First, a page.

Friday, January 19, 2007

Christians Dream of 2nd Pyongyang Revival

The Korean Christian community is bustling with plans to celebrate the 100th year of what is known as the Pyongyang Revival of 1907.

It is not easy for the contemporary non-religious to imagine _ especially in times like this, when the name Pyongyang immediately evokes images of nuclear bombs and missiles _ but Western missionaries who were active in Northeast Asia in the early 20th century once called the North Korean capital the Jerusalem of the East.

It started with a Bible study that took place in Changdaehyun Church in Pyongyang. During the night of Jan. 14, 1907, pastors and ordinary Christians participating in a Bible study started to pour out their guilt in public, at the same time zealously repenting with tears. The wave of repentance lasted until the next day, and the religious fervor soon spread. The event touched off a massive conversion to Christianity and established organized Christian groups across the nation.

The growth in the number of pastors caused by the Pyongyang Revival led Christians to play a leading role in Korea’s independence movements, including the March First Movement in 1919.
For the Korean Christian community, the events currently taking place to mark the anniversary of the Pyongyang Revival are not only about remembering history. They are about facing challenges and making changes necessary for a second revival.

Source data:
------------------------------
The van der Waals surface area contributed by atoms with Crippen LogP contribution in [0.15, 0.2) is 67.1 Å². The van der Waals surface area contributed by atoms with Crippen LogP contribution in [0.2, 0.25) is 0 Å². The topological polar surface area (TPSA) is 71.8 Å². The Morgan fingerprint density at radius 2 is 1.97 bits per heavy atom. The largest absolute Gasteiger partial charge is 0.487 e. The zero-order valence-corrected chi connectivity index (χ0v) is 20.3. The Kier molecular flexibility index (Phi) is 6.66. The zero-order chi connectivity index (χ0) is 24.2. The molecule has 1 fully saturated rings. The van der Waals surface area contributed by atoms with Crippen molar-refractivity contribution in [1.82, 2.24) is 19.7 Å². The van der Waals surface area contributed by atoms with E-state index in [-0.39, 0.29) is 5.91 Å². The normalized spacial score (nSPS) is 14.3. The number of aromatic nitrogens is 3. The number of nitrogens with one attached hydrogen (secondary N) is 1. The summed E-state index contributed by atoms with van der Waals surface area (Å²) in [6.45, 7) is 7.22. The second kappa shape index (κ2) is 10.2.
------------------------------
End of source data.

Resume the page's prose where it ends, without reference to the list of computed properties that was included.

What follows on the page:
Park Young-shin, an expert on the sociology of religion and professor emeritus at Yonsei University, said “Korean Protestant churches have been losing ground because they lost holiness and are siding with materialism and the economy.”

“I don’t think we should be looking back so much to the past revival, but God wants us to regroup, fulfilling his future vision for Korea and for the rest of the world,’’ said Peter Wagner, president of Global Harvest Ministries and honorary co-chairman of Transformation 2007, in the conference’s opening session.

In the meantime, several South Korean churches are trying to reach out to the North, where the Pyongyang Revival is unlikely to be celebrated under the Stalinist Kim Jong-il regime.

[The Korea Times]

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